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The Finns of the Pacific Coast of the United States, and Consideration of the Problem of Scientific Land Settlement

Eugene Van Cleef

In 1915 I undertook a field investigation of Finnish settlements in northeastern Minnesota, in the hope of determining whether or not these settlements are in anyway affected by geographic conditions with which they come into contact. I was not interested especially in the theory of environmentalism, but rather in an opportunity to test out the more or less tenuous theory held at that time, that human migration was effected along isotherms. Of course, all that I could hope to do was to determine the underlying factors affecting the movements of the Finns rather than to establish any sweeping generalizations applicable to all peoples.

This first inquiry was subsequently expanded to include Finns in other parts of the United States, in Canada, in the Baltic Region and in Finland itself. Among various published papers based upon the results of these observations and having a special bearing upon the current presentation, the following are cited:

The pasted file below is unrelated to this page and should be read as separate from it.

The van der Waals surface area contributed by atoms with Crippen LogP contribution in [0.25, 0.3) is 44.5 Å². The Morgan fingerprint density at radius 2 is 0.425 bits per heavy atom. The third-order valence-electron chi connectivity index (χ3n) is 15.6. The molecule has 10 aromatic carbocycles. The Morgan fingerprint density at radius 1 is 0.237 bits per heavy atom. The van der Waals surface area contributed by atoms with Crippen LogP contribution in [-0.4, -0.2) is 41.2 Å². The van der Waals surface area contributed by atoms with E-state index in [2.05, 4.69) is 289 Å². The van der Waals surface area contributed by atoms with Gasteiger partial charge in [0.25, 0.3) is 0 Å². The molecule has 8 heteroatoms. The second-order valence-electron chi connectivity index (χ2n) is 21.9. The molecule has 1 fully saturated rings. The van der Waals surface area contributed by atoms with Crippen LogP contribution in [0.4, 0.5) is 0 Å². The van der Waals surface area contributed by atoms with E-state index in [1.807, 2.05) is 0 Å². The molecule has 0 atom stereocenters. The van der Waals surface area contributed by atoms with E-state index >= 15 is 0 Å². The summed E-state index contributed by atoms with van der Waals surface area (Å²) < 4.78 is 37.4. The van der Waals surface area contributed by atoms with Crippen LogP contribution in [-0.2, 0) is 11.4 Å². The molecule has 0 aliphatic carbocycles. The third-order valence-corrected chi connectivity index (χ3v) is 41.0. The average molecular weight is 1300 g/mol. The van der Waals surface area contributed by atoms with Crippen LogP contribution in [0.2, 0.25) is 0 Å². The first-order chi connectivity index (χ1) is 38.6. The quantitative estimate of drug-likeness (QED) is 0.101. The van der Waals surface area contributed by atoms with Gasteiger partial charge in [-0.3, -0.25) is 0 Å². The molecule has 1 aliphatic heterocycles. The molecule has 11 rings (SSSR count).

"The Finn in America", Geographical Review, Vol. VI, No. 3, Sept. 1918, pp. 185-214.
"The Finns of Cape Cod", New England Quarterly, Vol. VI, No. 3, September 1933, pp. 597-601.
"The Finns in Ohio", Ohio Archaeological and Historical Quarterly, Vol. XLIII, No. 4, Oct. 1934, pp. 452-460.

Part I of this discussion which now follows is the fourth paper in a series of observations treating the subject of Finnish settlement in America. This paper is based upon recent field work among Finnish settlements in the Pacific Coast States. In Part II I shall consider the problem of scientific land settlement in the light of Finnish activities in land occupance during the past three-quarters of a century.